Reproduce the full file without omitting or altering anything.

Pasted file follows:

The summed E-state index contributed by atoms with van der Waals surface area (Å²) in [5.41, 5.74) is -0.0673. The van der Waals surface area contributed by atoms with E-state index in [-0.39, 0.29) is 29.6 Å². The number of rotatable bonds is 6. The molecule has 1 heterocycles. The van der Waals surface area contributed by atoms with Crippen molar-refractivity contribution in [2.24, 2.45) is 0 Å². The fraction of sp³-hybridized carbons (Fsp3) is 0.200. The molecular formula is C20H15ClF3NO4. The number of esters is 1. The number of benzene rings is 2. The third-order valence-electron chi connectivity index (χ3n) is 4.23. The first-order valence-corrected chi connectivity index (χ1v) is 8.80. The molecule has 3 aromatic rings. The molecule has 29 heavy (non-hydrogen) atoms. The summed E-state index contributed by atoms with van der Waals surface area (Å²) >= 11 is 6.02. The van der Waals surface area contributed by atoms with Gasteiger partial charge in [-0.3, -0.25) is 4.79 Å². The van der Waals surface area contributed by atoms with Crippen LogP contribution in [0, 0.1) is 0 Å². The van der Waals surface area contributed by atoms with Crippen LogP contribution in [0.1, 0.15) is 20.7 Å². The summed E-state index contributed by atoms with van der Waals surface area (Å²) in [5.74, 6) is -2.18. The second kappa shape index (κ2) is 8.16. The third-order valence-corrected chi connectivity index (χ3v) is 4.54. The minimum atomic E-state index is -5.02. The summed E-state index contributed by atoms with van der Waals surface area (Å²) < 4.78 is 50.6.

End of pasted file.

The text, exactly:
The summed E-state index contributed by atoms with van der Waals surface area (Å²) in [5.41, 5.74) is -0.0673. The van der Waals surface area contributed by atoms with E-state index in [-0.39, 0.29) is 29.6 Å². The number of rotatable bonds is 6. The molecule has 1 heterocycles. The van der Waals surface area contributed by atoms with Crippen molar-refractivity contribution in [2.24, 2.45) is 0 Å². The fraction of sp³-hybridized carbons (Fsp3) is 0.200. The molecular formula is C20H15ClF3NO4. The number of esters is 1. The number of benzene rings is 2. The third-order valence-electron chi connectivity index (χ3n) is 4.23. The first-order valence-corrected chi connectivity index (χ1v) is 8.80. The molecule has 3 aromatic rings. The molecule has 29 heavy (non-hydrogen) atoms. The summed E-state index contributed by atoms with van der Waals surface area (Å²) >= 11 is 6.02. The van der Waals surface area contributed by atoms with Gasteiger partial charge in [-0.3, -0.25) is 4.79 Å². The van der Waals surface area contributed by atoms with Crippen LogP contribution in [0, 0.1) is 0 Å². The van der Waals surface area contributed by atoms with Crippen LogP contribution in [0.1, 0.15) is 20.7 Å². The summed E-state index contributed by atoms with van der Waals surface area (Å²) in [5.74, 6) is -2.18. The second kappa shape index (κ2) is 8.16. The third-order valence-corrected chi connectivity index (χ3v) is 4.54. The minimum atomic E-state index is -5.02. The summed E-state index contributed by atoms with van der Waals surface area (Å²) < 4.78 is 50.6.